My Godfather Died and I Didn't Get A Chance To Say Goodbye

At the beginning of the week, my father and I were making plans to see my godfather in May. By Thursday night, we were scrabbling for a way to get up to Springfield, Oregon in time, and on Friday morning, he was dead.
Publish date:
March 12, 2012
death, family, writing, dying, legacies

There comes a point when Death stops slowly and quietly creeping, whistling nonchalantly like he’s totally not following you at all, you just happen to be going the same way, and begins chasing in leaps and bounds; this point is what people refer to when they say “It all happened very fast,” ignoring the weeks or months of pain that preceded the sudden decline.

That point came for my godfather last week; at the beginning of the week, my father and I were making plans to see him in May, by Thursday night, we were scrabbling for a way to get up to Springfield, Oregon in time, and on Friday morning, he was dead.

I woke up on Friday morning in turmoil after the events of Thursday night, which ended with a decision to not attempt to go up, taking a wait-and-see approach in the hopes my godfather would rally. I decided I wanted to go to work in the Noyo Food Forest to do something with all my restless energy. Unbeknownst to me, my father was waking up 15 miles away at the same time, also resolving to work in the garden; his, rather than the farm’s. As my father and I grow older together, these strange parallels emerge. Soon I will start wearing flannel shirts and my father will be listening to Robyn.

We both wanted projects, something physical to focus on, something outside. This is how we deal with death; we dig and chop and weed, no gloves, bare hands and sweat is all.

I arrived at the garden at nine, and worked steadily for several hours on a project I’ve been eying for weeks; cleaning out the old pot shed, which is a tangle of potting containers of all shapes and sizes, interwoven with shards of terra cotta, weeds and random garbage. I don’t know whether to call it an organizer’s dream or an organizer’s nightmare, but it was precisely suited for my frame of mind. No one wanted to deal with it so everyone left me alone, and I worked steadily, watching order slowly develop from chaos.

Around 10:30, I was tugging at a stubborn piece of irrigation tubing trapped under a pile of cell trays and I had this strange flash, for a moment. Like Leonard was standing there watching me, bald head gleaming in the sun, a little smoky chuckle at my struggles, and suddenly the tubing gave way and the moment was gone. I attributed it to having Leonard on my mind, until my phone rang.

I already knew before my father said anything. Life isn’t a movie. There would be no last-minute rally, no precious window of opportunity to see him one last time. No touching bedside moment where the sick man looks graceful and strong instead of being mired in the attendant miseries of death, the fug of cancer and medications and loss of bowel control, the indignities that come at the end. No great revelations; everything had already been revealed.

My father hates to be the bearer of bad tidings.

“He was done,” I said, finally.

I hung up and methodically went back to the pot shed, because I wanted to be done, too. I carted away the last load of garbage and swept to pick up the remainders of the terra cotta and looked at my work and then I left. At my father’s house, we weeded his strawberries and then sat in the kitchen, remembering Leonard. I drank the fusty gunpowder tea my father keeps for me, because no one else who visits his house drinks tea. I’m an atheist, and my father might be more of an agnostic -- it seems to change from day to day. I don’t believe I’ll see Leonard on the other side, nor do I believe in a G-d, benevolent or otherwise. I believe that my godfather is gone; as my father puts it, there’s a barrier crossed in death that you do not come back from. There’s a shift that happens where the abstract threat of death becomes vicious reality; the dog that always barks when you walk by has finally gotten out and bitten you.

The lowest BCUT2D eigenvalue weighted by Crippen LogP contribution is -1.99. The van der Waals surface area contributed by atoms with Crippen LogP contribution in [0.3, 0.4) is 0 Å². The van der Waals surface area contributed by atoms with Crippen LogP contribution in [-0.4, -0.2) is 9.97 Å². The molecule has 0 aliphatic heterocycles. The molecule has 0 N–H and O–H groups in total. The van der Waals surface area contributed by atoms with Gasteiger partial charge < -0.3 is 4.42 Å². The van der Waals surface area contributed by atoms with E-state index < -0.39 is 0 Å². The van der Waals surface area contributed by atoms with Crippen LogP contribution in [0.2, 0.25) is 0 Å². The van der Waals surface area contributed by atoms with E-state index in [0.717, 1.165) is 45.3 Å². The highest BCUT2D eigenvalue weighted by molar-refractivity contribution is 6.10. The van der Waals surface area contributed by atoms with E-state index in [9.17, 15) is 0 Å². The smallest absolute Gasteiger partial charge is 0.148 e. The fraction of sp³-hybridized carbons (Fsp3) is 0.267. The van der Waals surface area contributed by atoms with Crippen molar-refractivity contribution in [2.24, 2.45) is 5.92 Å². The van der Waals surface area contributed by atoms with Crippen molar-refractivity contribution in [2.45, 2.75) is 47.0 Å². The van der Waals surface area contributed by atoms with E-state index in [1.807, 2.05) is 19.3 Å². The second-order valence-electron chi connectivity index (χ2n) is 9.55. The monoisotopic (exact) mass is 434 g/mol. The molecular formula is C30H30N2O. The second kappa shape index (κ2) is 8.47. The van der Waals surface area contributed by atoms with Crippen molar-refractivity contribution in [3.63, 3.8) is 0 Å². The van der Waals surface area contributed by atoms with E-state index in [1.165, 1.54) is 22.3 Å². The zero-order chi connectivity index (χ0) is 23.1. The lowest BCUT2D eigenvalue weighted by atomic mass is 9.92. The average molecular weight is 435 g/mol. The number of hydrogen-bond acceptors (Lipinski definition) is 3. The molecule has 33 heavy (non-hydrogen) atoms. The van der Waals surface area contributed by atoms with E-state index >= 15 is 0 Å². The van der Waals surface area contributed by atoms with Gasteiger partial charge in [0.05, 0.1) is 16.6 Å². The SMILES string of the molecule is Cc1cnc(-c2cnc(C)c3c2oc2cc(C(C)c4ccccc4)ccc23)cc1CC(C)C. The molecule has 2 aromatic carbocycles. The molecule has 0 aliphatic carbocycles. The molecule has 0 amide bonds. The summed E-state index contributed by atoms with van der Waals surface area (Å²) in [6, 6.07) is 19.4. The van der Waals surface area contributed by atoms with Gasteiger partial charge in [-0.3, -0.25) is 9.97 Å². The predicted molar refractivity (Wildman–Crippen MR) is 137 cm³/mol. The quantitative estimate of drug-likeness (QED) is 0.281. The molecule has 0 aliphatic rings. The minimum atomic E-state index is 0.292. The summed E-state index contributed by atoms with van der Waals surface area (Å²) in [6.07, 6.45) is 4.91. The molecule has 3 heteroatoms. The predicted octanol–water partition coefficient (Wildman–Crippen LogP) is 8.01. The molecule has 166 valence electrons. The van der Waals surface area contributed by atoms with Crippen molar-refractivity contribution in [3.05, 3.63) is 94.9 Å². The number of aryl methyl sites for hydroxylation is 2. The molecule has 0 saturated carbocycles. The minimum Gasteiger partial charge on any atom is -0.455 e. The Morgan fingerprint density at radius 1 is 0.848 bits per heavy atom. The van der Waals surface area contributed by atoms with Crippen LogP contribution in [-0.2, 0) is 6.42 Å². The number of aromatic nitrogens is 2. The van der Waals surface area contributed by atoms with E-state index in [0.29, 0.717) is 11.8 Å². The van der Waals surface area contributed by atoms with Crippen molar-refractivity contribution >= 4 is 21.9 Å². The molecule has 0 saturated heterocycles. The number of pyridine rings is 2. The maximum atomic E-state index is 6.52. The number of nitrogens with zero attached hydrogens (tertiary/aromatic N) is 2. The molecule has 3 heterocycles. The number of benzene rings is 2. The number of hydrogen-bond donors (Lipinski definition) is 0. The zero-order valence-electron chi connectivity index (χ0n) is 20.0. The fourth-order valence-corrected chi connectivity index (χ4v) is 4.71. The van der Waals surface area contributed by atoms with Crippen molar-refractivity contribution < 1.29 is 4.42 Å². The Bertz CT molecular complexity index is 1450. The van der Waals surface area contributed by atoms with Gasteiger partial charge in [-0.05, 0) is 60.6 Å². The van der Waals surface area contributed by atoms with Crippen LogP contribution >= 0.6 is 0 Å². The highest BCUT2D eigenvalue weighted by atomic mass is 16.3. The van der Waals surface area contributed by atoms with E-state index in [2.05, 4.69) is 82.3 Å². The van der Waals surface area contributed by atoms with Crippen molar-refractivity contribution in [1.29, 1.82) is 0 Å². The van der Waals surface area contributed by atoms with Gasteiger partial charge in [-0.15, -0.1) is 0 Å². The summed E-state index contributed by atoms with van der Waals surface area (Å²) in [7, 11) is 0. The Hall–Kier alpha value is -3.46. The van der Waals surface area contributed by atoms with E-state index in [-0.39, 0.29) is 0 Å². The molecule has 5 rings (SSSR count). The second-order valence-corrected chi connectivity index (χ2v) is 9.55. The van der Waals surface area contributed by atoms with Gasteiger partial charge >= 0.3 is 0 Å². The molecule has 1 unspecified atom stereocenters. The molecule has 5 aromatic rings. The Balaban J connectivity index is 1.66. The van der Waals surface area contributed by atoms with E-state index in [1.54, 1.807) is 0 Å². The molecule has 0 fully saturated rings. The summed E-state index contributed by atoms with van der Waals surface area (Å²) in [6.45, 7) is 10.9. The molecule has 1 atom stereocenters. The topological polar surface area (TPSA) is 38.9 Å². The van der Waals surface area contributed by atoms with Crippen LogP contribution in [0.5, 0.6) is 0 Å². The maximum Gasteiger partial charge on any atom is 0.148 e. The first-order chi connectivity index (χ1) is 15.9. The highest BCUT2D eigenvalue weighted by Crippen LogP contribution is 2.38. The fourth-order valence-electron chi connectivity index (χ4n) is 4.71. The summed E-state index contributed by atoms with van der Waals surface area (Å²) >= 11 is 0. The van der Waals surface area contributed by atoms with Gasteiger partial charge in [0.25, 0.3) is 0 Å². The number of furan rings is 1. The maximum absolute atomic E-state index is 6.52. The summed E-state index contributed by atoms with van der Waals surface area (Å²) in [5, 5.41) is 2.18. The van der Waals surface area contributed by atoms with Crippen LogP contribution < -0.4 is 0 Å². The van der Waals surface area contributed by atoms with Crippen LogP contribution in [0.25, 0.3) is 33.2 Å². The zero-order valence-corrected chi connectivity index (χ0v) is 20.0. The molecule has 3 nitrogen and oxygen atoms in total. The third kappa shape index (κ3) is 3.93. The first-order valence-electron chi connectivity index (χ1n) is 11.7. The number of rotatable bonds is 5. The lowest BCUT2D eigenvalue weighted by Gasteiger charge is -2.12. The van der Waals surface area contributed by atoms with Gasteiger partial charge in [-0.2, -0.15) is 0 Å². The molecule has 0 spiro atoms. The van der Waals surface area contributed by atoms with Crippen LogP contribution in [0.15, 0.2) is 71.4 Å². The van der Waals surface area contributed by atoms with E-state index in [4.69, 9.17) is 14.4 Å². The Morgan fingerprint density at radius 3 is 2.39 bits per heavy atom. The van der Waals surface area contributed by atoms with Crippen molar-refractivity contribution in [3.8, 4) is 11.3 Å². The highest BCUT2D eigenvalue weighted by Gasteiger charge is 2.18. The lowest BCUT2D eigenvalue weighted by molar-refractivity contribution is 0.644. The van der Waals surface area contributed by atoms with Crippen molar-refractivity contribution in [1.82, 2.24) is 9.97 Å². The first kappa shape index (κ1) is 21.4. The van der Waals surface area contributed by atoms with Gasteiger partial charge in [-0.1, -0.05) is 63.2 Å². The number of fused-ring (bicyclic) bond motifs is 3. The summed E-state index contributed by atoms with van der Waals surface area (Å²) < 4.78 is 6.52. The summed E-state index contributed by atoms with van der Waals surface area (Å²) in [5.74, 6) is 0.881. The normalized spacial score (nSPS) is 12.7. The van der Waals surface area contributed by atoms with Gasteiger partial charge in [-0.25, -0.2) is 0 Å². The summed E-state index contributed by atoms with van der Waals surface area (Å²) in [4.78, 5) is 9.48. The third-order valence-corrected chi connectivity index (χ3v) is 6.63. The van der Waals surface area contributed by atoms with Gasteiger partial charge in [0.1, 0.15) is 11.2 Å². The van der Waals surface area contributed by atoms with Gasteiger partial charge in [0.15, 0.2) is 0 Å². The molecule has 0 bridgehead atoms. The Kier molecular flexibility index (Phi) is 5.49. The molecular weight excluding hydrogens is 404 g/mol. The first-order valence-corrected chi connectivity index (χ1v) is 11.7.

People sometimes say that it must be so hard to be an atheist, because I can’t find comfort in times of death. Many seem to have a driving need to understand atheism, finding a life without a deity unfathomable and perhaps frightening. This simplistic view of life as an atheist is really sort of tragic, and there is a certain arrogance in assuming that a deity is the only path to comfort, or that comfort is needed. Maybe I want to be angry for a while. Maybe I don’t want comfort.

While the particular arrangement of atoms that was Leonard (for a while) isn’t here any more, while the electrical signals that swirled through his gray matter are silent now, as long as he is remembered, a part of him is still here. And those atoms will be recycled into something new and different; perhaps right now, I am breathing oxygen that Leonard breathed, once.

Leonard’s life was one of redemption, and while he had different views about death and dying than I do, I don’t think he’d necessarily object to my theory. Thinking and acting were the legacies he left to me, and those are good legacies to leave behind if you ask me. He said of himself once that: “He’s also known demons and been/A fiend.” He devoted the later years of his life to poetry: reading it, writing it, encouraging it. I read "The Sane Man Speaks" on Friday night, thinking of him, hearing his distinctive voice rumbling out over the room, his one good eye roaming across the audience.

That is where my comfort is found -- in keeping the voices of the dead alive. My godfather was an important influence on my ethical development, and on my work, and that means that I honor his memory doing what he loved best: writing.